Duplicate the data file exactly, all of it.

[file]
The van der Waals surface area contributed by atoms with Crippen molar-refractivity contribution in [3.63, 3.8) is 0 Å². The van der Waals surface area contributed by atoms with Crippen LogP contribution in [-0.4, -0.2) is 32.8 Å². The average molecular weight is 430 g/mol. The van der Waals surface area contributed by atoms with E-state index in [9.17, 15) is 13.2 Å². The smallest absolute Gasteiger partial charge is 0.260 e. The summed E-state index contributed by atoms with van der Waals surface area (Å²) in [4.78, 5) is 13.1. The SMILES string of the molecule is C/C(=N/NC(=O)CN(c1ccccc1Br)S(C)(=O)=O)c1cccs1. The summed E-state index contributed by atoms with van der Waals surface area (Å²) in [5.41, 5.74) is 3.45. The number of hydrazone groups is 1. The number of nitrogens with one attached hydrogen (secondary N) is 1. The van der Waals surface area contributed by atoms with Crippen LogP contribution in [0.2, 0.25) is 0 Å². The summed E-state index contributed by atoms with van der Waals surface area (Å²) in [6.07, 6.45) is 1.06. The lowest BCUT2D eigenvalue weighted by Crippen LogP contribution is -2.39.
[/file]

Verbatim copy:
The van der Waals surface area contributed by atoms with Crippen molar-refractivity contribution in [3.63, 3.8) is 0 Å². The van der Waals surface area contributed by atoms with Crippen LogP contribution in [-0.4, -0.2) is 32.8 Å². The average molecular weight is 430 g/mol. The van der Waals surface area contributed by atoms with E-state index in [9.17, 15) is 13.2 Å². The smallest absolute Gasteiger partial charge is 0.260 e. The summed E-state index contributed by atoms with van der Waals surface area (Å²) in [4.78, 5) is 13.1. The SMILES string of the molecule is C/C(=N/NC(=O)CN(c1ccccc1Br)S(C)(=O)=O)c1cccs1. The summed E-state index contributed by atoms with van der Waals surface area (Å²) in [5.41, 5.74) is 3.45. The number of hydrazone groups is 1. The number of nitrogens with one attached hydrogen (secondary N) is 1. The van der Waals surface area contributed by atoms with Crippen LogP contribution in [0.2, 0.25) is 0 Å². The summed E-state index contributed by atoms with van der Waals surface area (Å²) in [6.07, 6.45) is 1.06. The lowest BCUT2D eigenvalue weighted by Crippen LogP contribution is -2.39.